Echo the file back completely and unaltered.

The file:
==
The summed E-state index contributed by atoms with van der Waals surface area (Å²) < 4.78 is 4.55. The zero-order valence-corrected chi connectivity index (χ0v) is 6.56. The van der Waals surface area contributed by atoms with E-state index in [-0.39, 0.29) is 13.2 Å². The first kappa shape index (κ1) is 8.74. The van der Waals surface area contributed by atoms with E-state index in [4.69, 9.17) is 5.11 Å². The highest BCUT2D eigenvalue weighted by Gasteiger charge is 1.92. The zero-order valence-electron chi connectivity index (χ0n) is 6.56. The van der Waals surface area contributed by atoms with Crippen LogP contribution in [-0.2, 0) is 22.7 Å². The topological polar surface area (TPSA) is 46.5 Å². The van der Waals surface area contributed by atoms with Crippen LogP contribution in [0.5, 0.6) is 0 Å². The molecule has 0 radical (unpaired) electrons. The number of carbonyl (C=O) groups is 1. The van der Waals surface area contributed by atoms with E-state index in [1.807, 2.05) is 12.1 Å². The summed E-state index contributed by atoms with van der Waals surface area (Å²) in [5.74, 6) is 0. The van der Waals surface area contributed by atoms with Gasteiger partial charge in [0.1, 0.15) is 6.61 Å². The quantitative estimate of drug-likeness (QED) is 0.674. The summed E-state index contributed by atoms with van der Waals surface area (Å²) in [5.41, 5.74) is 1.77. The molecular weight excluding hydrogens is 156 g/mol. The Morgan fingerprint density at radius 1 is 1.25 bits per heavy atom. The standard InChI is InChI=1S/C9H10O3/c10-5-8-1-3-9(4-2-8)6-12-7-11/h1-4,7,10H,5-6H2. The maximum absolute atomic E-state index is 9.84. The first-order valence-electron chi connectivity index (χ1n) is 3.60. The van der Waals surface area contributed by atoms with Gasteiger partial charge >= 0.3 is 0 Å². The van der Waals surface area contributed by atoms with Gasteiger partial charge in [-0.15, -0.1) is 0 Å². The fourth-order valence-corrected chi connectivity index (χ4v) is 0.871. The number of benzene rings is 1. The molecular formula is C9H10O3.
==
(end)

The summed E-state index contributed by atoms with van der Waals surface area (Å²) < 4.78 is 4.55. The zero-order valence-corrected chi connectivity index (χ0v) is 6.56. The van der Waals surface area contributed by atoms with E-state index in [-0.39, 0.29) is 13.2 Å². The first kappa shape index (κ1) is 8.74. The van der Waals surface area contributed by atoms with E-state index in [4.69, 9.17) is 5.11 Å². The highest BCUT2D eigenvalue weighted by Gasteiger charge is 1.92. The zero-order valence-electron chi connectivity index (χ0n) is 6.56. The van der Waals surface area contributed by atoms with Crippen LogP contribution in [-0.2, 0) is 22.7 Å². The topological polar surface area (TPSA) is 46.5 Å². The van der Waals surface area contributed by atoms with Crippen LogP contribution in [0.5, 0.6) is 0 Å². The molecule has 0 radical (unpaired) electrons. The number of carbonyl (C=O) groups is 1. The van der Waals surface area contributed by atoms with E-state index in [1.807, 2.05) is 12.1 Å². The summed E-state index contributed by atoms with van der Waals surface area (Å²) in [5.74, 6) is 0. The van der Waals surface area contributed by atoms with Gasteiger partial charge in [0.1, 0.15) is 6.61 Å². The quantitative estimate of drug-likeness (QED) is 0.674. The summed E-state index contributed by atoms with van der Waals surface area (Å²) in [5.41, 5.74) is 1.77. The molecular weight excluding hydrogens is 156 g/mol. The Morgan fingerprint density at radius 1 is 1.25 bits per heavy atom. The standard InChI is InChI=1S/C9H10O3/c10-5-8-1-3-9(4-2-8)6-12-7-11/h1-4,7,10H,5-6H2. The maximum absolute atomic E-state index is 9.84. The first-order valence-electron chi connectivity index (χ1n) is 3.60. The van der Waals surface area contributed by atoms with Gasteiger partial charge >= 0.3 is 0 Å². The van der Waals surface area contributed by atoms with Gasteiger partial charge in [-0.15, -0.1) is 0 Å². The fourth-order valence-corrected chi connectivity index (χ4v) is 0.871. The number of benzene rings is 1. The molecular formula is C9H10O3.